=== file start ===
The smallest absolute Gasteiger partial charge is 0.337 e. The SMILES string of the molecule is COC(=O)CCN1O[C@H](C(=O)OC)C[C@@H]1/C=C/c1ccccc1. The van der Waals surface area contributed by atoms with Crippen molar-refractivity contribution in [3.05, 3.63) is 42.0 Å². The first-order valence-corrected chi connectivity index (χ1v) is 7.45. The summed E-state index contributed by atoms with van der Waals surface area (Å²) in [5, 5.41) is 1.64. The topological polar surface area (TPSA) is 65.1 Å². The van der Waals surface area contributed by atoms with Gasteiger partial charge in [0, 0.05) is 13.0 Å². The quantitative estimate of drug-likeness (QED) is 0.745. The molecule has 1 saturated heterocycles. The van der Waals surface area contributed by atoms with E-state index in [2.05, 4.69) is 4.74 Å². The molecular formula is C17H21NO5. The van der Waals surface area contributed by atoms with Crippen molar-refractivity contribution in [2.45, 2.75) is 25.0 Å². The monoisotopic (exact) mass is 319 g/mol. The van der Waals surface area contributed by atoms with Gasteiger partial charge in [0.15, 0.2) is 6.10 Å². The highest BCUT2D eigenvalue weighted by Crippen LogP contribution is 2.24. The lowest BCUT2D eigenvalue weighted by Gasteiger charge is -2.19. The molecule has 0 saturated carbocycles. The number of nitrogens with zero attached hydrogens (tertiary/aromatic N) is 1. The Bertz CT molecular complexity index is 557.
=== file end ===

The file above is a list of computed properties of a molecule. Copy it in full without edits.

The smallest absolute Gasteiger partial charge is 0.337 e. The SMILES string of the molecule is COC(=O)CCN1O[C@H](C(=O)OC)C[C@@H]1/C=C/c1ccccc1. The van der Waals surface area contributed by atoms with Crippen molar-refractivity contribution in [3.05, 3.63) is 42.0 Å². The first-order valence-corrected chi connectivity index (χ1v) is 7.45. The summed E-state index contributed by atoms with van der Waals surface area (Å²) in [5, 5.41) is 1.64. The topological polar surface area (TPSA) is 65.1 Å². The van der Waals surface area contributed by atoms with Gasteiger partial charge in [0, 0.05) is 13.0 Å². The quantitative estimate of drug-likeness (QED) is 0.745. The molecule has 1 saturated heterocycles. The van der Waals surface area contributed by atoms with E-state index in [2.05, 4.69) is 4.74 Å². The molecular formula is C17H21NO5. The van der Waals surface area contributed by atoms with Crippen molar-refractivity contribution in [2.45, 2.75) is 25.0 Å². The monoisotopic (exact) mass is 319 g/mol. The van der Waals surface area contributed by atoms with Gasteiger partial charge in [0.15, 0.2) is 6.10 Å². The highest BCUT2D eigenvalue weighted by Crippen LogP contribution is 2.24. The lowest BCUT2D eigenvalue weighted by Gasteiger charge is -2.19. The molecule has 0 saturated carbocycles. The number of nitrogens with zero attached hydrogens (tertiary/aromatic N) is 1. The Bertz CT molecular complexity index is 557.